I have the following multi-task setup and wonder how to gracefully stop my tasks if an error occurs in any one of them. In particular, the setup looks as follows:
- The user presses a button that starts multiple worker tasks
- Ideally, the worker tasks do their job without errors
- The user presses another button that stops each worker task (and waits for them to acknowledge the stop)
Unfortunately, things can go wrong on the worker tasks, especially on those ones that communicate via Wi-Fi. Taking Wi-Fi disconnects as an example, I want to handle those in a simple way:
If a Wi-Fi disconnect (or any other error) occurs on any worker task, I want all worker tasks to stop gracefully, indicate the problem to the user (e.g. blink an LED), and return to the state where all worker tasks are stopped and the user can start them via the start button again.
The direct approach I have in mind to solve this is to implement code in each worker task that stops the other worker tasks in case of an error. But then, each worker task would have to know the other tasks. Also, I could imagine that problems would arise if multiple worker tasks crashed at the same time.
Alternatively, I was thinking of the worker tasks to notify the “main” task that started them and to let that task handle the stop of all worker tasks. But currently, the starting task is the one that handles button events, so I cannot block and wait for error notifications on that one. Especially not because I wouldn’t recognize the stop button press anymore.
So maybe, I have to run a separate main task that waits for the start button to start the worker tasks and wait for worker errors and the stop button to stop them. But before refactoring my code, I want to ask you:
Is this the way to go? Or is there some design pattern to handle my problem? Also, are there recommended design patterns for such multi-task problems, specifically for embedded development?
Thanks a lot in advance
Personally, I rarely kill a task. My application starts up and all tasks remain active (although mostly sleeping) until the power goes off, or until a reboot.
When a WiFi task is failing, it can report that it failed and you can have it respond to a “retry” message.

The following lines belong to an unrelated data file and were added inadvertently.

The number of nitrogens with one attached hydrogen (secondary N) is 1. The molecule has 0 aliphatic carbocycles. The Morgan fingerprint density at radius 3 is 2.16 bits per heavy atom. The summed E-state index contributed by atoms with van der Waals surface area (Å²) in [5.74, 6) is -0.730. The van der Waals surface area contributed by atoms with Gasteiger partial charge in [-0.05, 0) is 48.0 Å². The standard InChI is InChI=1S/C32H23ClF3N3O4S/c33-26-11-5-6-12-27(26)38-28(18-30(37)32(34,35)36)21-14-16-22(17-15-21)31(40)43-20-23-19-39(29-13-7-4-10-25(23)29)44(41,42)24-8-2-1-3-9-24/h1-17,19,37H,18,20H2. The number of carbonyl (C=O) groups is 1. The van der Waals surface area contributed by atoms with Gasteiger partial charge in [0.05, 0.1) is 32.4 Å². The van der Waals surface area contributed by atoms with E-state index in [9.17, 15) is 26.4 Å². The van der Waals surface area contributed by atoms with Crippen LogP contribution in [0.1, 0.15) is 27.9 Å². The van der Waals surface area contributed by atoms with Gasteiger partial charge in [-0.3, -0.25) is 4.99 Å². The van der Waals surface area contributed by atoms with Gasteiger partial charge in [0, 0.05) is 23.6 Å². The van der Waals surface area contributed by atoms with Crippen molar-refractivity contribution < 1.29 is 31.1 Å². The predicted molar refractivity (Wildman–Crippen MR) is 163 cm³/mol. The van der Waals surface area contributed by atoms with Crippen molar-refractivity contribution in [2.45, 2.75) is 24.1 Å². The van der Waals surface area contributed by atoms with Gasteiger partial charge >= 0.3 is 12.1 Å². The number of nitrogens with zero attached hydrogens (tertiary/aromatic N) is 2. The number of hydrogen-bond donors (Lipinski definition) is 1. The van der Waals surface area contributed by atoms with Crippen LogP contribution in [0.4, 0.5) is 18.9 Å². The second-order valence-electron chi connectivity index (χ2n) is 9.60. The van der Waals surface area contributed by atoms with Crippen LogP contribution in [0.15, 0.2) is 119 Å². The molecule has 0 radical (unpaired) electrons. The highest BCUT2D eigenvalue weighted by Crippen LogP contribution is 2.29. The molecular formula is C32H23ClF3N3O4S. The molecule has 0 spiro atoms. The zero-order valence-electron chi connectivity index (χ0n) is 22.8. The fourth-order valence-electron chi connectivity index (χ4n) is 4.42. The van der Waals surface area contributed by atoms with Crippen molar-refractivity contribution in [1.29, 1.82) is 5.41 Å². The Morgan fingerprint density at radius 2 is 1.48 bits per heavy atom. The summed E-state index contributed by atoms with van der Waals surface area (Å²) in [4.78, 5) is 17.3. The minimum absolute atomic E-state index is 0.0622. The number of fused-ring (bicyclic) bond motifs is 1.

You can have your main task do multiple things. If you create a loop-for-ever, and have it sleep on a call to
xTaskNotifyWait(). Mentioned function will tell which bits have been set.
You can program the GPIO of the button to trigger an ISR, which in turn can call
xTaskNotifyFromISR(). That will wake-up your main task so it can respond.
Other tasks can also “ring the bell” by calling
Beside task-notification, you could have a look at queues.
They can be very handy to turn a task into a kind of “server”.
I mention two examples taken from FreeRTOS+TCP:
Example of xTaskNotifyWait(), which is a network interface.
An example of xQueueReceive() which is a TCP/IP server, handling messages.
Thanks a lot for the suggestions!
I should have noted, that I don’t delete tasks, either. With “starting” and “stopping” my tasks, I do indeed mean “put them into running state” and “put them into waiting state”.
So, you would also go with a central “main” task that waits for both, a stop button signal and “task crashed” signals. And to differentiate between “stop” and “error”, you would use the notification value. I will try to implement that.
I was also thinking about using an event group or a task sync, but I’m glad to go with notifications if they are sufficient.
Also, thanks for the examples.
So, you would also go with a central “main” task
Sure, a main task that knows everything. The other tasks are only helpers each one doing their thing.
That is my personal preference.
You are free to assign a meaning to the bits in a task notification.
Task notification is the cheapest and most efficient way of notifying and in many cases it can replace event-groups, semaphores or queues. You can read more about it here.
FreeRTOS+TCP uses event groups: the IP-task can communicate to the tasks using event groups.
Every socket has an event group. In this way, the IP-task can notify the user task that owns a socket by triggering an event, eg. “socket is connected”, “data has been sent”, or “data has been received”. Several bits can be “on” at the same time.
But there are many ways to Rome.
My opinion is you can’t give one task enough knowledge about what another task is doing to make it really safe to actively halt it.
The best way to handle a task getting “stuck” is make sure it can’t happen. Never use “block forever”, but always check the return value of your operations, and handle errors.
Where possible, potentially long operations should have check-points to see if the operation should be “aborted” and that part of the system returned to a stable state.
Sometimes, if things are going very badly, the only thing that make sense is to totally restart, especially if something that “can’t happen” has occurred, as that means your assumptions don’t hold, and it is VERY hard to figure out what to do. If you do restart, try to have a way to log what happened so it can be reported.